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In the early 20th century, the German expressionist painter Franz Marc formulated assumptions concerning the meanings of color, based on his individual sensations. He characterized the ‘cool’ blue as the ‘masculine principle’. Yellow represented the ‘feminine principle’ which he declared as ‘gentle, cheerful, and sensual’. This leaves red, the color he perceived as ‘brutal and heavy’. Here, we tested some of the color–meaning associations assumed by Franz Marc via implicit measures based on response times, using Single Category Implicit Association Tests. The participants had to classify words as belonging to one of two semantic categories (e.g., masculine or feminine) by pressing one of two response buttons. One of the semantic categories shared a response button with a hue (e.g., masculine–blue), and this button needed to be pressed whenever a color patch was presented on the screen. The results showed that response times were faster when related hues and meaning categories (according to Marc’s assumptions) shared the same response button, compared to when unrelated hues and meaning categories were assigned to the same button. The pattern of response times was compatible with the associations of blue–masculine, yellow–feminine, blue–cool and yellow–gentle as proposed by Marc. In addition, our data indicate associations of yellow–warm and red–warm, which were not explicitly formulated by Franz Marc. However, the proposed red–brutal association was not confirmed.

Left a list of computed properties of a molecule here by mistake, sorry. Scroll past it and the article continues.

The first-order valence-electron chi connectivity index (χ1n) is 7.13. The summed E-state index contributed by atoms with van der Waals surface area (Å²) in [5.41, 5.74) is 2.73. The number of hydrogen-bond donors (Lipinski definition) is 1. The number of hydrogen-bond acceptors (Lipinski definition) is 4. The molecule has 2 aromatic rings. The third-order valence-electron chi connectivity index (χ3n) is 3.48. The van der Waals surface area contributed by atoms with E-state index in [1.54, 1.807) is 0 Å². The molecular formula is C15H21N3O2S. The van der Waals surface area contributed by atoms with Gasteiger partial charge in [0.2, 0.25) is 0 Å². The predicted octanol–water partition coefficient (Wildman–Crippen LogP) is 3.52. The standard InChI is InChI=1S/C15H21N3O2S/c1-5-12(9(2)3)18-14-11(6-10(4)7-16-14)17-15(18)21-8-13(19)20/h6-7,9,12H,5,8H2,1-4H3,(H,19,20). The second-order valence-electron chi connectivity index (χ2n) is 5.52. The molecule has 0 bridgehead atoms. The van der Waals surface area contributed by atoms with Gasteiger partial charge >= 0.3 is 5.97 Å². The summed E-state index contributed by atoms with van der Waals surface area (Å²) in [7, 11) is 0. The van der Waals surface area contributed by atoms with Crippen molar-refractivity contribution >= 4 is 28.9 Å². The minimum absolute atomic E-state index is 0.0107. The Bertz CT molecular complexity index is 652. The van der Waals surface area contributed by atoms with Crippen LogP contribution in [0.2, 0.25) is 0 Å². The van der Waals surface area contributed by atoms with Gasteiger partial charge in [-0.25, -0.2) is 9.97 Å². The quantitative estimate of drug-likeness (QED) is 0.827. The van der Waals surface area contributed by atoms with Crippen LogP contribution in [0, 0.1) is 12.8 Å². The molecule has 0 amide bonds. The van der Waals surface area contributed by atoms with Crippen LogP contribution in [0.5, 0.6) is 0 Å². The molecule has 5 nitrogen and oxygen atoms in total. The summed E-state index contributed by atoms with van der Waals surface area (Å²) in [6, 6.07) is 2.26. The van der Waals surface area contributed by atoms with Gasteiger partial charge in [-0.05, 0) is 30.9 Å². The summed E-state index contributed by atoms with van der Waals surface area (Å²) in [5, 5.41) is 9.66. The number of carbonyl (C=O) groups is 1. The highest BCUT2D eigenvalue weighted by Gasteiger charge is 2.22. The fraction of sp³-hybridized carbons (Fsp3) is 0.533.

In: Art & Perception

Previous studies of time-to-collision (TTC) judgments of approaching objects focused on effectiveness of visual TTC information in the optical expansion pattern (e.g., visual tau, disparity). Fewer studies examined effectiveness of auditory TTC information in the pattern of increasing intensity (auditory tau), or measured integration of auditory and visual TTC information. Here, participants judged TTC of an approaching object presented in the visual or auditory modality, or both concurrently. TTC information provided by the modalities was jittered slightly against each other, so that auditory and visual TTC were not perfectly correlated. A psychophysical reverse correlation approach was used to estimate the influence of auditory and visual cues on TTC estimates. TTC estimates were shorter in the auditory than the visual condition. On average, TTC judgments in the audiovisual condition were not significantly different from judgments in the visual condition. However, multiple regression analyses showed that TTC estimates were based on both auditory and visual information. Although heuristic cues (final sound pressure level, final optical size) and more reliable information (relative rate of change in acoustic intensity, optical expansion) contributed to auditory and visual judgments, the effect of heuristics was greater in the auditory condition. Although auditory and visual information influenced judgments, concurrent presentation of both did not result in lower response variability compared to presentation of either one alone; there was no multimodal advantage. The relative weightings of heuristics and more reliable information differed between auditory and visual TTC judgments, and when both were available, visual information was weighted more heavily.

In: Multisensory Research